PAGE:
Since writing this post I've learned a better way. If you're using a personal account or only need to relay 1 server the below may be sufficient. If you're managing more than one server and can manage your Office365 domain please see my updated post Better Use of Office 365 as a Smart Host with Postfix.
One great thing about Linux systems is that we can get automagic reporting on
so many things just by setting up a mail server. Want to run a command and find
out if it failed? Throw it in
cron and redirect the output to
to write a script to generate a report? Save it as ASCII text and run the
In the Sendmail world we could set this up fairly easily using a SmartHost. Even authenticated is not that big a deal, though truthfully that's mostly because I worked out a successful config aeons ago that is easily modified. These days, however, I'm working in an Ubuntu environment which now has a pretty strong preference for postfix. Fortunately I was a somewhat easy grognard to retrain, the syntax is certainly easier. Just as with sendmail you start with setting your SmartHost, now called a relayhost
relayhost = [smtp.office365.com]:587
Next up we'll need to define the user credentials necessary to send mail through
our relayhost. Just as with sendmail we'll create a file containing the
/etc/postfix/sasl_passwd, with the contents of
In order to turn this into a file that postfix can use we'll run it through a processor.
This generates a BerkDB file based on the raw text file we created before. Now
we tell postfix to use it by adding this to the
smtp_sasl_password_maps = hash:/etc/postfix/sasl_passwd
In theory this should be sufficient but it's actually not. If you'll notice I'm relaying through Office365. Their mailers have an additional restriction, first you must authenticate using a valid username and password then your user must be allowed to send messages as the email address given in the From header.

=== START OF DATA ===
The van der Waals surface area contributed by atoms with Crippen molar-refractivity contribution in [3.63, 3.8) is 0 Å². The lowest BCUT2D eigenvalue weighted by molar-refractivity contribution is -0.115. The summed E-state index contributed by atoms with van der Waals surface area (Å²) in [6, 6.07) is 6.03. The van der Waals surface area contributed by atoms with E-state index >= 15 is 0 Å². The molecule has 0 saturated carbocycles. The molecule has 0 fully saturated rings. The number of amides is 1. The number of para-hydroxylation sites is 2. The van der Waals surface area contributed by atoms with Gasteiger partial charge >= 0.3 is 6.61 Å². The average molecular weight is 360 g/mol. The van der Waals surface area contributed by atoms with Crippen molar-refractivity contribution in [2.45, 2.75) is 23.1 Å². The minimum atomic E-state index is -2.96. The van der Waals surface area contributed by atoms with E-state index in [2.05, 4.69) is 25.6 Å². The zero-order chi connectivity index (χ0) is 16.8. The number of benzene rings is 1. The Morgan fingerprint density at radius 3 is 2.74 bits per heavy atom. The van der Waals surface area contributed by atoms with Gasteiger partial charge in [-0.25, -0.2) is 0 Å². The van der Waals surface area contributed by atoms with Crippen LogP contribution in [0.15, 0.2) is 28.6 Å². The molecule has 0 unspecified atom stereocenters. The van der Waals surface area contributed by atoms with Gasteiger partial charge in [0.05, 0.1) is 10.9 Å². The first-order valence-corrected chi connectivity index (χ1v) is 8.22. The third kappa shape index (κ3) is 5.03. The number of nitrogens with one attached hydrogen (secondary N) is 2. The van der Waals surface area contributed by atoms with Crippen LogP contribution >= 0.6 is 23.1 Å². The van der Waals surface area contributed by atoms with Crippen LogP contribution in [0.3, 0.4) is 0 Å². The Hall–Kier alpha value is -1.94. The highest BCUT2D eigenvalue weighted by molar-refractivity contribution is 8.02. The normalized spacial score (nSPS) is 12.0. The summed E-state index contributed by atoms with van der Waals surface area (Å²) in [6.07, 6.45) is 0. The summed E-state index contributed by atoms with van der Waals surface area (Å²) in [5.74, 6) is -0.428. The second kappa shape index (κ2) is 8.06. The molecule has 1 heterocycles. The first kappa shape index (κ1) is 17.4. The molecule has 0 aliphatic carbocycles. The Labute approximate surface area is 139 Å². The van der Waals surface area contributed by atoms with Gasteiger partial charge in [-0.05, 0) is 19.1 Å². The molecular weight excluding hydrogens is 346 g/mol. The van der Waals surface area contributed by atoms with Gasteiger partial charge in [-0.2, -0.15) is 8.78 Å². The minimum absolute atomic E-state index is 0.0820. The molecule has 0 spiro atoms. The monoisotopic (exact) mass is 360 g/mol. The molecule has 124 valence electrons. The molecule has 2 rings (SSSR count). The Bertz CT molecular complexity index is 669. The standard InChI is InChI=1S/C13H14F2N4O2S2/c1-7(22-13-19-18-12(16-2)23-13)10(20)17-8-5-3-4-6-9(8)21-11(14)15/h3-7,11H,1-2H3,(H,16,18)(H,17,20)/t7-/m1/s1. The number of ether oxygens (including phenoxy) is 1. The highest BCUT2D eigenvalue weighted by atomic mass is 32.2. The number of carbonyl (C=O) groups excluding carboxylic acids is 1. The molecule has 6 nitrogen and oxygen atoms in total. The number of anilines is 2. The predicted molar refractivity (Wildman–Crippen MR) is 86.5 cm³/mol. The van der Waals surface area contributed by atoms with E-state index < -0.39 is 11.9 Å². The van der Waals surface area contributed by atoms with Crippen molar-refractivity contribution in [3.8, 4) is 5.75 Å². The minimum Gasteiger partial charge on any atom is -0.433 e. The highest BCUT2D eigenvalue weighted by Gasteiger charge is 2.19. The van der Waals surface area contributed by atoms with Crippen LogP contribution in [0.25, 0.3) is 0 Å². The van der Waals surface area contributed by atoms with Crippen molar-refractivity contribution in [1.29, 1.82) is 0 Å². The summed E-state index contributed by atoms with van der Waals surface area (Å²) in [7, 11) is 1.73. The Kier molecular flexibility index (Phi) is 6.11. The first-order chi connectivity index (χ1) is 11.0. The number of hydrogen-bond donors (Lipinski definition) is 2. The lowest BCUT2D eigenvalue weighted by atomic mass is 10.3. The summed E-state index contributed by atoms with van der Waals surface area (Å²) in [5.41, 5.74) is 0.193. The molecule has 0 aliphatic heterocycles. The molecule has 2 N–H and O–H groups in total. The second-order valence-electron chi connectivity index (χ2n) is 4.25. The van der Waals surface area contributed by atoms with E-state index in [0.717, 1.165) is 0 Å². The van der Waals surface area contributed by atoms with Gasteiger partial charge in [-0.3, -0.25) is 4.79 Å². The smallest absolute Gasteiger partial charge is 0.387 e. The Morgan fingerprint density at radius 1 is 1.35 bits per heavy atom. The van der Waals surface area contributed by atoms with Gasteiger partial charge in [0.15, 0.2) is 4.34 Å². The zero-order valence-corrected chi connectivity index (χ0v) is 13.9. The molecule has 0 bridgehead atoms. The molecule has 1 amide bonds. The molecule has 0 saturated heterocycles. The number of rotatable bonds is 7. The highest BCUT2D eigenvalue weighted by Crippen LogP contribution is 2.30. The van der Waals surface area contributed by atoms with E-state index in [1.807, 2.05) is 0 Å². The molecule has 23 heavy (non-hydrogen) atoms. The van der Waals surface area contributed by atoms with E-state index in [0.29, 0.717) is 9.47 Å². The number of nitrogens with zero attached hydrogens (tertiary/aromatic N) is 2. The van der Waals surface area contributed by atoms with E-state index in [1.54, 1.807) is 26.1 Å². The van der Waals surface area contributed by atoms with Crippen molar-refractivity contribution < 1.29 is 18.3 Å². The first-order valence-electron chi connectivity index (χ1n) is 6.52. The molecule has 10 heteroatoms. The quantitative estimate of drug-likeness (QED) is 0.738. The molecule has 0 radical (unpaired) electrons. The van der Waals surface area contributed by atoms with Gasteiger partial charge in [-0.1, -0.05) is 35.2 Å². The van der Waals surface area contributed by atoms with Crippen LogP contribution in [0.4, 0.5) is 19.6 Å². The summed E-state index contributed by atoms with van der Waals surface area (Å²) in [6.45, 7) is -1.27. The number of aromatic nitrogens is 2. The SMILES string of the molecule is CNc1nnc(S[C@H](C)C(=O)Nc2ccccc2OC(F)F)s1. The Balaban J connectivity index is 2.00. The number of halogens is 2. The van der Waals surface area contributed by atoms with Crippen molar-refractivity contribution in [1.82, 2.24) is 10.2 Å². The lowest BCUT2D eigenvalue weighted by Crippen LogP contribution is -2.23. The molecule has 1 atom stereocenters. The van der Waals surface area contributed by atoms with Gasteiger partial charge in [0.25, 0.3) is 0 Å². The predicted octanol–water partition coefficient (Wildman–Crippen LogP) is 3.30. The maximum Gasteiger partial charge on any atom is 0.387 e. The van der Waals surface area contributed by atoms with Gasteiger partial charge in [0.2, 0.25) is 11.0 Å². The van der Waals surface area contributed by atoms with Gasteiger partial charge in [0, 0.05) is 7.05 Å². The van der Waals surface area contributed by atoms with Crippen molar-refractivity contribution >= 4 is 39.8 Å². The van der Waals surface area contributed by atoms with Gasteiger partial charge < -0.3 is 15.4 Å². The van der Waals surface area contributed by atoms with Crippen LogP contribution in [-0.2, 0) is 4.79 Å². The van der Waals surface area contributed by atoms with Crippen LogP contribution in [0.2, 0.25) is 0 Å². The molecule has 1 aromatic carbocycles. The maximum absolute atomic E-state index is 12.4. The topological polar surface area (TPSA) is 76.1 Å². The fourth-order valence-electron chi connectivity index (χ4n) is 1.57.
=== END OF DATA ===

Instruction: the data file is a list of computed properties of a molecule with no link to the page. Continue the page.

Mail coming from Linux services can be all over the map. Typically
root@servername, webapps may send as
like logwatch, may use
application@servername. All of those will be rejected
by the relayhost since our service account user doesn't have those permissions.
Postfix lets us do this using what they call a
Create the map file, here
Then just as above we'll turn it into a database
main.cf to look for the file.
smtp_generic_maps = hash:/etc/postfix/generic
Now all outgoing messages will have the From field replaced in both the
envelope and header. The first field, the
/.*/, is a regular expression that
defines everything. You can replace that with more specific addresses, more
details are in the official docs.
Now you can just restart the postfix service and start routing your mail. Well... nearly. Office365 has some additional settings so I'll include a full config at the bottom.
All we've done so far is just set up relaying for outgoing messages. Almost
all applications that prompted this work send their messages to
isn't really all that grand since in order to read the messages you'll have to
log into the host directly. What we really want to do is have these go
someplace else. Edit the file
/etc/aliases and look for a line where the first
root. Make it look like this.
Next run the command
/usr/bin/newaliases and all messages sent to
get forwarded to my system reports address. If the applications you want to get
messages from send do a different address, for example
apt-mirror really likes
sending mail to itself, then add additional lines for each local user name. Just
make sure to run
newaliases each time you save the file.
Now, with the rest of the changes to your
main.cf listed below, you should
start getting all those great email alerts all routed through your spiffy O365
relayhost = [smtp.office365.com]:587 smtp_sasl_auth_enable = yes smtp_sasl_password_maps = hash:/etc/postfix/sasl_passwd smtp_generic_maps = hash:/etc/postfix/generic smtp_tls_security_level = may smtp_sasl_security_options = noanonymous